Pesticides kill amphibians

Yet another study confirms that common home, garden, lawn pesticides chlorpyrifos, malathion and diazinon kill amphibians. All find their way into Sugar Creek. But what do these chemicals do to pets and children? Dean

USGS: widely used pesticides acutely lethal to amphibians.

The breakdown products of the three most commonly used organophosphorus pesticides in the Central Valley are 10 to 100 times more toxic to amphibians than their parent compounds, which are already highly toxic to amphibians.

Central Valley Business Times, (Calif.), May 30, 2007 RESTON, VA.

• Commonly used in Central Valley
• ‘Posing serious hazards to native amphibians’

The breakdown products of the three most commonly used organophosphorus pesticides in the Central Valley are 10 to 100 times more toxic to amphibians than their parent compounds, which are already highly toxic to amphibians, says a report Wednesday from the U.S. Geological Survey.

"Since some of the parent pesticide compounds are already at concentrations sufficient to cause significant amphibian mortality in the Sierra Nevada, the higher toxicity of the breakdown products poses a serious problem," says Gary Fellers, coauthor of the study published in the journal Environmental Pollution.

Donald Sparling, a research biologist and contaminants specialist at Southern Illinois University, and Mr. Fellers, a research biologist and amphibian specialist at the USGS Western Ecological Research Center in Sacramento, conducted laboratory tests to determine the acute toxicity -- the lethal dosage causing death in 96 hours or less -- of chlorpyrifos, malathion and diazinon, and their breakdown, or “oxon” derivatives on tadpoles of the foothill yellow-legged frog.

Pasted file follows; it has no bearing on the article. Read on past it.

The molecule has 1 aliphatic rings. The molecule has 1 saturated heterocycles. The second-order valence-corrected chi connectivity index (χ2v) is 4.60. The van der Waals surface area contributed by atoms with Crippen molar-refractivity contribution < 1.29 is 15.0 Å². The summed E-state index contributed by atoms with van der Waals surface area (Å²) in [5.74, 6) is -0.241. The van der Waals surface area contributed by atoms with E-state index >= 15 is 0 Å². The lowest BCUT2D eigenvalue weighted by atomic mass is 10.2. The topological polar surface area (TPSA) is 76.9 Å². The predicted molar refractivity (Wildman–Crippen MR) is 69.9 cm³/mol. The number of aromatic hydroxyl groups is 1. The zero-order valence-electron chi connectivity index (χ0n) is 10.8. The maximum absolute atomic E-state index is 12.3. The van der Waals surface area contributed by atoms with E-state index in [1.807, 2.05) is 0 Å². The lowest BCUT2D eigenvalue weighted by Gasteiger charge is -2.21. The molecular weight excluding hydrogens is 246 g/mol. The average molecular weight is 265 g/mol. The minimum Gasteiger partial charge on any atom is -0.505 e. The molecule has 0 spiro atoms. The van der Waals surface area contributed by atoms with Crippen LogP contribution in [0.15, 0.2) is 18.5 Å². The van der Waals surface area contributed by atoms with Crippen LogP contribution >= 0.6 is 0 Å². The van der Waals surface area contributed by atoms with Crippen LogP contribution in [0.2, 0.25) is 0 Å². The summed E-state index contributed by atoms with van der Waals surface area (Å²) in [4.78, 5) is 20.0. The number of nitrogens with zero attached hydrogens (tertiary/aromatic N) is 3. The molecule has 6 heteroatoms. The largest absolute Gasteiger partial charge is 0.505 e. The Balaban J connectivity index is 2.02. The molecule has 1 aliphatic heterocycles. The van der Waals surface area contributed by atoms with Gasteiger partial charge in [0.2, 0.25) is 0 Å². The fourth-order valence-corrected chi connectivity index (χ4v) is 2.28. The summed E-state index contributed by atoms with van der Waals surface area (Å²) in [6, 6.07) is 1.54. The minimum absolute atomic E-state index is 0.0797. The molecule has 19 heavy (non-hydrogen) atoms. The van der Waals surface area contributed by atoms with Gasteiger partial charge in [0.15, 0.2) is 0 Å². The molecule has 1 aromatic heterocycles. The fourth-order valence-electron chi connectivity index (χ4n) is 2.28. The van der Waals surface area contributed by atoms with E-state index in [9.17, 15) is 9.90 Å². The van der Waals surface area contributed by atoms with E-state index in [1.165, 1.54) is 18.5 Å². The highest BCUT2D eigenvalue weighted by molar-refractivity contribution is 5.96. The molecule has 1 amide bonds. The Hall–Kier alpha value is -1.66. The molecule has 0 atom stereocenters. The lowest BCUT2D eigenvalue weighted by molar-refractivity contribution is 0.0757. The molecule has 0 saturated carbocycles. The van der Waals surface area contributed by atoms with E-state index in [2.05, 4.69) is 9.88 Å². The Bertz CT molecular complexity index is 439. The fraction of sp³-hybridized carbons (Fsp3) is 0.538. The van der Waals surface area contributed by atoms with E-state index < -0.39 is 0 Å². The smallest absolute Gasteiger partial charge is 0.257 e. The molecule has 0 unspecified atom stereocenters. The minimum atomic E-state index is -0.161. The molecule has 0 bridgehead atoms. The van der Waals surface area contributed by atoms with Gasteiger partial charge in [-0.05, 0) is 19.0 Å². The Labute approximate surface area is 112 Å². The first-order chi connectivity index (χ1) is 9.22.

Organophosphorus pesticides have been implicated in the declines of several amphibian species in the Central Valley and in downwind areas, including the Cascades frog, California red-legged frog, mountain yellow-legged frog and the foothill yellow-legged frog, which inhabit foothill regions east of the Central Valley, the scientists say.

More than 6.5 million pounds of organophosphorus pesticides were used in California during 2004, the most recent year for which data are available. Researchers estimate that this accounts for about 25 percent of such pesticide use nationwide.

Organophosphorus pesticides suppress an enzyme called acetylcholinesterase, which is essential for the proper functioning of the nervous system. Reduced levels of acetylcholinesterase cause neurological synapses to fire repeatedly and uncontrollably, leading to death, usually by asphyxiation as the animal loses respiratory control, the USGS says.

Most pesticides of this group reach their greatest potencies when metabolized internally and converted to an oxon form in the liver. However, oxons can also be found in the environment, formed by bacterial decay of the parent pesticide.

For the laboratory experiments, tadpoles were raised from eggs collected from a stream in the California Coast Range, upwind of agricultural activities in the Central Valley and away from areas where significant quantities of pesticides are used. Test results indicated that chloroxon killed all tadpoles and was at least 100 times more toxic than the lowest concentration of the parent compound chlorpyrifos, which resulted in no mortality, the USGS report says.

Maloxon was nearly 100 times more toxic than malathion, and diazoxon was about 10 times more toxic than diazinon.
"Other data published in 2001 and new unpublished data show that these pesticides are widespread, even in pristine areas of the Sierra Nevada mountains," says Mr. Sparling. "The combination of field and laboratory studies is revealing that organophosphorus pesticides are posing serious hazards to the welfare and survival of native amphibians in California."

The authors note that amphibians inhabiting ponds in the Central Valley could be simultaneously exposed to two or all three of these pesticides and their oxons. "Because of this," says Mr. Sparling, "the potential for interactive effects of these chemicals needs to be explored."

Organophosphorus pesticides form the largest group of chemicals used in the control of pests, including invertebrates, vertebrates and, to a lesser extent, plants. Some 200 organophosphorus pesticides available in this class have been formulated into thousands of different products for use in agriculture, forests, gardens, homes and industrial sites.